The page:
This is why you should sign up for Early Access Pass.  We bring you more news faster, and as a member of Early Access Pass, you get access first.

Here is a list of stories published over the past seven days, excluding press releases and scanner reports (just original reporting) where we beat the competition.  These are also stories in the vast majority of cases, the competition hasn't even covered yet. 

And speaking of exclusive coverage of important community news, The Batavian broke the story earlier this year of the change in maximum income requirement for the apartments at Ellicott Station (perhaps one of the most important stories of the year) and the competition has barely covered anything about the issue.  

And as for the biggest story of the past week, the changes at Batavia Downs, The Batavian not only broke the story locally but provided the most thorough and in-depth coverage.

When you support The Batavian, this is the kind of dedication to covering the community you are supporting.

A reminder on how Early Access Pass works: When we do original reporting, meaning something, we go out and gather information to report, and write a story that has a byline on it, for the first four hours after publication, that story will be exclusively available to people who have joined Early Access Pass. However, posts that are press releases or scanner reports, and some other occasional items, will be available immediately upon publication.  In one way or another, everything we publish remains free for those who either don't want to sign up for Early Access Pass or who can't afford to sign up.  We appreciate the support of everybody who signs up, but joining is completely optional. 

To sign up for Early Access Pass, click here.

The reviews are in: Readers love The Batavian and Early Access Pass

By Howard B. Owens

We've been receiving praise on multiple fronts for the introduction of Early Access Pass, our new program that gives readers the ability to support our local journalism in exchange for early access to original, bylined news stories.

Here's what readers have been telling us:

"My husband and I believe that you, Howard, and The Batavian staff does excellent work, and we appreciate your efforts." -- Kay Lennon

"We had been thinking about direct support of your site for some time. Even more so lately, seeing the new names and announcements of hires.

With yesterday's announcement of the 15th Anniversary (Congratulations, btw....) and unveiling a creative yet gentle way to entice people to subscribe, it made sense to do our part. We've always appreciated the site not forcing subscriptions like most other outlets do, because:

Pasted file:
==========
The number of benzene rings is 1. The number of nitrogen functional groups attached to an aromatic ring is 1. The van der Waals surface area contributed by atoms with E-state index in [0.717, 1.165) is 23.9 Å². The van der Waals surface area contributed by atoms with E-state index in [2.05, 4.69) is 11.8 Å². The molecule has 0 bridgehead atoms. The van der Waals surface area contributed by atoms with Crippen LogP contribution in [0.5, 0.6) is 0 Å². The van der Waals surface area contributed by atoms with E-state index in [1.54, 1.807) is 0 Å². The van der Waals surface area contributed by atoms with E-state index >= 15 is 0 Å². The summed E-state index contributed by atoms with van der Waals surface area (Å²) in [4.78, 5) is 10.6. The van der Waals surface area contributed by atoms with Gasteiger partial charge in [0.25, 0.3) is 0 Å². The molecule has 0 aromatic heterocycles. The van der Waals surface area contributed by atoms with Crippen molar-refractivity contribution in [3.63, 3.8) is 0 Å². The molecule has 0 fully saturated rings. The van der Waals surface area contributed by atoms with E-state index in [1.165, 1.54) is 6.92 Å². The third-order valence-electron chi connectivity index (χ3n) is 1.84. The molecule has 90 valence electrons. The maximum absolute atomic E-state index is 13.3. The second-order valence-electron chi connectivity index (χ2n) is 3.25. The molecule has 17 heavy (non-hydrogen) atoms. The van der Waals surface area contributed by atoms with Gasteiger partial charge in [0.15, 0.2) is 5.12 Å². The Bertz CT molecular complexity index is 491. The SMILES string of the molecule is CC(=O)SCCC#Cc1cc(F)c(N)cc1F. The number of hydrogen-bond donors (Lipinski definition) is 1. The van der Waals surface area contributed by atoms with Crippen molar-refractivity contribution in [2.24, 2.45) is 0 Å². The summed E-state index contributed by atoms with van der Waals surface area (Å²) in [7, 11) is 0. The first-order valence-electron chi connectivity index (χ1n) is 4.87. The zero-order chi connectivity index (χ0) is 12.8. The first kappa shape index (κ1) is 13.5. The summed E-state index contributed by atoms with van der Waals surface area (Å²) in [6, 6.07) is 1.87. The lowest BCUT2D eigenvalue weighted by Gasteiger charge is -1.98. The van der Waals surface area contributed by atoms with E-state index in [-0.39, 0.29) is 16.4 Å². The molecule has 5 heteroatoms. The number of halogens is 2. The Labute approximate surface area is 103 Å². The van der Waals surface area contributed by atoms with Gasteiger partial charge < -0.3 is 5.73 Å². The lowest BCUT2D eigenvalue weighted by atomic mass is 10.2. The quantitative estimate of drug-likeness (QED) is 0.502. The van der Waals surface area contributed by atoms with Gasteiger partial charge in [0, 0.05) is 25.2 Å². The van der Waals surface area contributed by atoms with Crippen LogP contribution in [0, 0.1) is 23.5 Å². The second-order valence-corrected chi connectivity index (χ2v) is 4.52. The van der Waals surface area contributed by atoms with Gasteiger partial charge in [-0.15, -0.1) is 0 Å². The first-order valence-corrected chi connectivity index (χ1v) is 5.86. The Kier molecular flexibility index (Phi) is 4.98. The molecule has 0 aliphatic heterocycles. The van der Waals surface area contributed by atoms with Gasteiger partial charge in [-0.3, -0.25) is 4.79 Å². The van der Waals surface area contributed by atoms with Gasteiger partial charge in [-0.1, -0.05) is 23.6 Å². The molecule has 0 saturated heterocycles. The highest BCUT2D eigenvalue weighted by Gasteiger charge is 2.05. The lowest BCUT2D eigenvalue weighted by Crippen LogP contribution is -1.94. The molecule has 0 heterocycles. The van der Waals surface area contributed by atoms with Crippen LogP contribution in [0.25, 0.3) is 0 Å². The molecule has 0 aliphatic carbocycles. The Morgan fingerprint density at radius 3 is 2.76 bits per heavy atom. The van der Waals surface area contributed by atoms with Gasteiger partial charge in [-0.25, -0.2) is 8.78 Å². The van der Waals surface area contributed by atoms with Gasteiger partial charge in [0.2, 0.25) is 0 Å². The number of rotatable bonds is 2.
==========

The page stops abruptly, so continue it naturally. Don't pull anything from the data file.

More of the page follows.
We believe that being connected to local news is important for a healthy community. Knowing what's happening in our own backyards helps raise awareness of events that we can have an effect on. We appreciate having an unbiased news source, and that is still free for our neighbors who may frequently face difficult financial choices.

Thank you for the excellent work, congratulations on the milestone and in being able to bring new workers into the business." -- Dan & Sue Jag


"I have been reading The Batavian on a daily basis since its inception. The Batavian consistently offers well-rounded, unbiased reporting on a variety of topics in the region.  One of the greatest features is the speed of the news to the readers. For me, it’s made traditional newspapers obsolete."  -- Mike Davis

"We're very impressed with what you are doing. The Batavian puts the print papers to shame!  Keep up the great work!!" -- Jerry and Carol Foster

"I read the Batavian because it makes it easy to keep up with local news and events.  You can access it at any time, on your computer or phone.  It is so easy.  Let's not forget the Deal of the Day.  Love the bargains."  -- Tabatha Torcello

"The Batavian keeps me informed about Batavia. We are “Snowbirds,” so keeping in touch is important to us. Thank you." -- Bill Lawrence

"You do great work.  Our community is fortunate to have you (Howard Owens and Joanne Beck) as journalists who capture news stories that touch people’s hearts." -- Robyn Brookhart

Sign up now for Early Access Pass. Don't be the last to know.

The Batavian is 15: we have a new logo, and a new way for you to support local journalism

By Howard B. Owens
The Batavian Eagle

Today marks two important events for The Batavian.

It is our 15th Anniversary.  The Batavian’s official first day of publication was May 1, 2008.

We’ve come a long way from those early days when we were thrilled the first time 1,000 people checked out the site in a day to now reaching 10,000 to 14,000 people per day.

We’re also launching a new website.  The look isn’t changing as much as the important steps we're taking to improve our community coverage and the overall efficiency of the site.

We’re also asking readers to take a more direct role in helping to fund local journalism by becoming supporters through our new Early Access Pass. Those who do sign up for Early Access will be able to read selected bylined stories as soon as they are published. Those who don’t will need to wait four hours before getting access to the full story.

New Logo
As part of our forward-looking effort, we’re introducing a new logo.

The Upton Monument is Genesee County’s most distinctive landmark, and the Eagle at its pinnacle is a symbol of ambition and freedom, so I’ve long wanted to incorporate the Eagle into our masthead.  We also decided to go after a more modern, forward-looking design.  The Batavian remains locally owned, and we steadfastly maintain our independence.  We also are deeply rooted in our community.